Solera wrote:err well even if you don't have the same blood type... you could be relatives[pls remember that o.o]
You are talking about Rena and Eisuke I presume. It is not necessarily true.
If you are going to read Detective Conan, it behooves you to know a bit about Mendelian genetics of blood types.
The blood type of an individual is determined by the proteins expressed on the surface of his/her red blood cells. The proteins themselves are encoded by genetic information in their chromosomes (chromosome 9 to be specific).
Both A and B are derivatives of the same H antigen (Blood type O) and are therefore mutually exclusive on each chromosome, which means that each chromosome can only encode from A, B or O antigen. However, because chromosomes exist in pairs that are passed down from the parents, the two Chromosome 9 can code for different ABO proteins, which culminates in the different blood types (A and B can be co-expressed and O is always "recessive" due to the antigen nature of the blood types [i.e. O is expressed but does not result in an immune reaction]).
Genotype AA = Blood Type A
Genotype AO = Blood Type A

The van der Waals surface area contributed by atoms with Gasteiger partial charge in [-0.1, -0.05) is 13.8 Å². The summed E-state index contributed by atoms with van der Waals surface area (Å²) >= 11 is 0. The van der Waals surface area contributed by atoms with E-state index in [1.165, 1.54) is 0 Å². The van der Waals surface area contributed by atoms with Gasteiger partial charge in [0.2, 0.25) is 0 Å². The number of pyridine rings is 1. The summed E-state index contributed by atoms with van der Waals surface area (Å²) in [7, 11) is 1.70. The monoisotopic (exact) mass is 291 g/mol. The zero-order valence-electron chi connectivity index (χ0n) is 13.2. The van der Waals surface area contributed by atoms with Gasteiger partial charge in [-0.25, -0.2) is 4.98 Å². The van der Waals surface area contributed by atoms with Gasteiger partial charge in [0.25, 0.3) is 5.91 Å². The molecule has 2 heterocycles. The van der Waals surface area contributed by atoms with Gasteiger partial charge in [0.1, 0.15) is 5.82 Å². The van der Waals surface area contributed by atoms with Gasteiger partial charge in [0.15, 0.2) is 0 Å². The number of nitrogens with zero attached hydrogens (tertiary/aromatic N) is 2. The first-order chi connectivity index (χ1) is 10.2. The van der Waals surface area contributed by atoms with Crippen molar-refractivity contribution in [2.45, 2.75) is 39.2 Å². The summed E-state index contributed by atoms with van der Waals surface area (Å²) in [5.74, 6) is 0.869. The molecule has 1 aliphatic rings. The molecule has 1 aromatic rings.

Genotype BB = Blood Type B
Genotype BO = Blood Type B
Genotype AB = Blood Type AB
Genotype OO = Blood Type O
Shinichi's explanation that a parent with AB blood type (Genotype AB) cannot have an O blood type child even with another O blood type (Genotype OO) parent:
AB + OO + AO or BO (A biological child of the parents MUST have type A or type B blood)
Using this interesting tidbit, we can not only determine the blood types of Rena and Eisuke's parents but also their genotypes :
Eisuke was biologically type O (Genotype OO) and Rena is biologically type AB (Genotype AB). Since they are biological siblings, their parents MUST have blood type A (with Genotype AO) and blood type B (with Genotype BO).
AO + BO + OO, AB, AO, BO (or Type A, B, AB, O with 25% probability of each blood type)
The Rhesus factor on the other hand is more or less a case of a genetic mutation that renders the genetic codon (on Chromosome 1) incapable of producing functionally proteins. Due to the functional/non-functional nature RhD(-) is autosomal recessive, which means a Rh(-) person has BOTH his/her Chromosome 1 incapable of producing functional RhD proteins.
Because of the Founder effect (and the Recessive nature of RhD(-)), RhD(-) blood types are predominantly found in populations of European and African origin and are almost unheard of in Asian populations. Even more so with the Japanese, since early Asian population migrations to the island is small and infrequent enough to create another Founder effect on the subsequent Japanese population.